Laser drilling is a successful manufacturing solution

for many industries due to its advantages over

conventional drilling techniques.


Benefits include non-contact processing,

low heat input into the material,

flexibility to drill a wide range of

materials, accuracy and consistency.


Laser drilling has become a widely used manufacturing solution in many industries. The primary advantage of laser drilling is that it is a non-contact process and hence mechanical wear of the drilling tool is not an issue. Other benefits include the flexibility to drill almost any material, the ability to change hole size, shape and approach angle instantaneously, the low heat input to the parent material and excellent hole-to-hole dimensional repeatability. In addition, the laser has the ability to drill small diameters not possible with conventional drilling techniques. Holes in the
10 micron region are possible with fiber laser technology. 

The common techniques used in drilling are percussion hole drilling and trepanning. Percussion drilling is a process where multiple pulses are applied per hole to achieve the desired results. On-the-fly drilling is a sub-set of percussion drilling where the target surface moves at high speed with respect to the laser beam and the laser is continuously pulses to produce holes. Trepanning is a process that allows cutting of large diameter holes or contoured shapes. Hole taper can be carefully controlled in the trepanning process. Lasers can rapidly switch from trepanned hole drilling to percussion drilling on-the-fly to produce a wide range of hole sizes in one part.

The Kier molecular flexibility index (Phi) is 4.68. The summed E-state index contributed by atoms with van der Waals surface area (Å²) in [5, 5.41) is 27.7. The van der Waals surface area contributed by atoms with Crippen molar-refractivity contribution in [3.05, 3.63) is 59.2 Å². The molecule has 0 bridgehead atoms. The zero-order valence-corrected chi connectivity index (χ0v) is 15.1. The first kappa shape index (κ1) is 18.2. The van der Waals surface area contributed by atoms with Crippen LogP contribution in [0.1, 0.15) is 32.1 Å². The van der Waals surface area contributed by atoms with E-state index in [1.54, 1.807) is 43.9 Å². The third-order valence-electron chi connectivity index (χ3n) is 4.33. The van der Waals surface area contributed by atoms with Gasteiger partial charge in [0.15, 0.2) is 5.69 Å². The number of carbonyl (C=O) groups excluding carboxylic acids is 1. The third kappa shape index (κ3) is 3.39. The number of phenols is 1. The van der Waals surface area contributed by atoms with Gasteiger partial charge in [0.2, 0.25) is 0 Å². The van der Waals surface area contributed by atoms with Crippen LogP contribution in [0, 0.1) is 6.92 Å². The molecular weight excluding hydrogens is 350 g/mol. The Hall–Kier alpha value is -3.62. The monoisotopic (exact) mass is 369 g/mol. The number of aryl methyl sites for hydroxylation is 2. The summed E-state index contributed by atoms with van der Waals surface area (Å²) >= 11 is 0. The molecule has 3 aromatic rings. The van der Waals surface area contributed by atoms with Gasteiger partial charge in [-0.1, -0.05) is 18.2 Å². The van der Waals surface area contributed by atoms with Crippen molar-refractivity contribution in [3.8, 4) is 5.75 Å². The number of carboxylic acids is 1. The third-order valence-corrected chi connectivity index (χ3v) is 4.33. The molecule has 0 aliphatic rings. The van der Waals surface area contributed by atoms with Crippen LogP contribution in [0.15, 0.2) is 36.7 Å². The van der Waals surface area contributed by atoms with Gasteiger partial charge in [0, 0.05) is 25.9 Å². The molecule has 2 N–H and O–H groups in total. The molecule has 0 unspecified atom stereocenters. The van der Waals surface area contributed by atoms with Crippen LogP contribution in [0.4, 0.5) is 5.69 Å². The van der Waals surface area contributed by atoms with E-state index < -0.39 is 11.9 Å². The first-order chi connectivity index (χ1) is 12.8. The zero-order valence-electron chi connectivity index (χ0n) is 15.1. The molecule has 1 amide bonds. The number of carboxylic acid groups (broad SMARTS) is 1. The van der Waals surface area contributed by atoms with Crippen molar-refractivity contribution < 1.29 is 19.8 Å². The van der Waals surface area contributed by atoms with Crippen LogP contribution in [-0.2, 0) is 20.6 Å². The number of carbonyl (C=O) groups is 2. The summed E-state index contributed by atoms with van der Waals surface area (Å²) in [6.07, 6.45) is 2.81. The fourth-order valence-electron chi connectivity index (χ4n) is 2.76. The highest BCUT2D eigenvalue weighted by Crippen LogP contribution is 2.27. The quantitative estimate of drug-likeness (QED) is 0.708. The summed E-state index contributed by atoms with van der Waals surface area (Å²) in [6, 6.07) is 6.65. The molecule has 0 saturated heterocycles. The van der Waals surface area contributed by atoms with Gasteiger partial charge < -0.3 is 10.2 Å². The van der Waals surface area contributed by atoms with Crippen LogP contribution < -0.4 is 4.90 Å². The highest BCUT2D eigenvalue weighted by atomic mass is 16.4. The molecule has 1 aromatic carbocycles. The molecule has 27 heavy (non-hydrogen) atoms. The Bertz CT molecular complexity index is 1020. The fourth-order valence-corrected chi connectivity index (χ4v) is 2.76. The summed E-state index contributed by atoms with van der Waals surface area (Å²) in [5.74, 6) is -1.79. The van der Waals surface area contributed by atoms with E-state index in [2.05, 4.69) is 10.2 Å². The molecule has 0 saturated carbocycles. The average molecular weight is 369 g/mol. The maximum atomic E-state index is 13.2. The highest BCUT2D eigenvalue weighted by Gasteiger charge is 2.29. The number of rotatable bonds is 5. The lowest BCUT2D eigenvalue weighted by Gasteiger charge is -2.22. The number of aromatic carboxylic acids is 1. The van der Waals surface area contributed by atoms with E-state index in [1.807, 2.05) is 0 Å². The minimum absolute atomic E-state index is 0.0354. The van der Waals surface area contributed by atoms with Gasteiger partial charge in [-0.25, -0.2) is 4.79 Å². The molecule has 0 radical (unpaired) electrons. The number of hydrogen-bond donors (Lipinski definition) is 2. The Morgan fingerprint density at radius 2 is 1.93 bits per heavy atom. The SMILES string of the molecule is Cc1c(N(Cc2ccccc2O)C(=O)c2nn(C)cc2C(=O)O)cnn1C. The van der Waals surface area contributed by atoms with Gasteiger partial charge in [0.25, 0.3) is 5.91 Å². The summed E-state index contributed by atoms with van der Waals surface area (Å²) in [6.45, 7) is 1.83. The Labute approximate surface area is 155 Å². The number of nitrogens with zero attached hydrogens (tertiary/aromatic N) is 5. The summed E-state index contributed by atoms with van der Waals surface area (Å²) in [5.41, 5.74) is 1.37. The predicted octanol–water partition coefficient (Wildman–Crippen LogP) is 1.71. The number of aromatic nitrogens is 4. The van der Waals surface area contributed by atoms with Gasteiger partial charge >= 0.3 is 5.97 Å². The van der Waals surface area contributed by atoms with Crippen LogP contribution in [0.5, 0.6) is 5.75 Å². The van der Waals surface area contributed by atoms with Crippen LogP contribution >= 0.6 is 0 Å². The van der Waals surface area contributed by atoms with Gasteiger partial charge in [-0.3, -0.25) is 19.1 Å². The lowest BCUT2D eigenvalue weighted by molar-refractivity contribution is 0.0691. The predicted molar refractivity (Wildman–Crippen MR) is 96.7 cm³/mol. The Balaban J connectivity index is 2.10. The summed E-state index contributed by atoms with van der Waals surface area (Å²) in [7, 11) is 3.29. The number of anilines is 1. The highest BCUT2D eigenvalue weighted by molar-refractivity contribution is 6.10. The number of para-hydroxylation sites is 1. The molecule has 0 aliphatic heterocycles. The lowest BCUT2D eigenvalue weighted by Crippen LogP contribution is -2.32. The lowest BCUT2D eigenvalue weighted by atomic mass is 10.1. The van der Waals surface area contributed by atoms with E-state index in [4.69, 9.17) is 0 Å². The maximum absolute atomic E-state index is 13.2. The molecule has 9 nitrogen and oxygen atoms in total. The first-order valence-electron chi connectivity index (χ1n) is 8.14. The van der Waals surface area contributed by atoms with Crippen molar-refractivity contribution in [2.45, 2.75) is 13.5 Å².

The advantages of laser drilling have been accepted many years ago by the aerospace industry. Today, quasi-continuous wave (QCW) fiber lasers are rapidly superseding older flashlamp pumped technology for drilling large holes (0.2 - 1 mm). This type of hole can be made in a wide variety of aerospace components such as nozzle guide vanes, blades and cooling rings and combustors. QCW fiber lasers have a unique combination of high peak power and high pulse energy making them ideal for applications requiring multi-joule pulses in the millisecond regime. The flexible QCW laser can also be rapidly reconfigured for CW operation for cutting larger details.

The microelectronics industry has employed laser drilling for a wide range of applications such as drilling alumina ceramic substrates. Drilling of small diameter holes (<10 μm) is required at very high speeds, up to several thousands of holes per second.  In this case, high peak power q-switched type fiber lasers or shorter variable pulsed fiber lasers are employed with pulse repetition rates up to 1 MHz and pulse lengths as short as 1.5 ns.

High power fiber lasers are also currently used for rock drilling applications and for oil and gas exploration industries. The high peak powers and energy pulses are also used for drilling thick metals.

Types of Metals

Stainless Steels Carbon Steels Gold & Silver Aluminum
Tool Steels Nickel Alloys Brass & Copper Titanium

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